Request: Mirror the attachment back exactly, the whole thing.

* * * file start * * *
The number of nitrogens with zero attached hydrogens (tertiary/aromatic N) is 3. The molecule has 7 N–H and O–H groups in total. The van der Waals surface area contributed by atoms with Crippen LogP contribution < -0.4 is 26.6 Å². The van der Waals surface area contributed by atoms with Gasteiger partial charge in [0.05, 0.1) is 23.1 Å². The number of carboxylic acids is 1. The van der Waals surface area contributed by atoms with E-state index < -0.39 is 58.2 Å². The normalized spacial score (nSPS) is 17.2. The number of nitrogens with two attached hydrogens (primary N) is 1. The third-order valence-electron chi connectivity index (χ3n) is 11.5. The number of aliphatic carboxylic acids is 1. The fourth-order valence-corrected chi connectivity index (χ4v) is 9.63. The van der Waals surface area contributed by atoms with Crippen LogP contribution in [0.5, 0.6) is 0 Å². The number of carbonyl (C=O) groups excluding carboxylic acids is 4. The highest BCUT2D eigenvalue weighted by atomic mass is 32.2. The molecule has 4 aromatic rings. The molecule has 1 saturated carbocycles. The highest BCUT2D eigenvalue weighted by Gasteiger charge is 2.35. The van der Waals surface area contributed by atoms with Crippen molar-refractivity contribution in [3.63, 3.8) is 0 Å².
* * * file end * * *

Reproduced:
The number of nitrogens with zero attached hydrogens (tertiary/aromatic N) is 3. The molecule has 7 N–H and O–H groups in total. The van der Waals surface area contributed by atoms with Crippen LogP contribution < -0.4 is 26.6 Å². The van der Waals surface area contributed by atoms with Gasteiger partial charge in [0.05, 0.1) is 23.1 Å². The number of carboxylic acids is 1. The van der Waals surface area contributed by atoms with E-state index < -0.39 is 58.2 Å². The normalized spacial score (nSPS) is 17.2. The number of nitrogens with two attached hydrogens (primary N) is 1. The third-order valence-electron chi connectivity index (χ3n) is 11.5. The number of aliphatic carboxylic acids is 1. The fourth-order valence-corrected chi connectivity index (χ4v) is 9.63. The van der Waals surface area contributed by atoms with Crippen LogP contribution in [0.5, 0.6) is 0 Å². The number of carbonyl (C=O) groups excluding carboxylic acids is 4. The highest BCUT2D eigenvalue weighted by atomic mass is 32.2. The molecule has 4 aromatic rings. The molecule has 1 saturated carbocycles. The highest BCUT2D eigenvalue weighted by Gasteiger charge is 2.35. The van der Waals surface area contributed by atoms with Crippen molar-refractivity contribution in [3.63, 3.8) is 0 Å².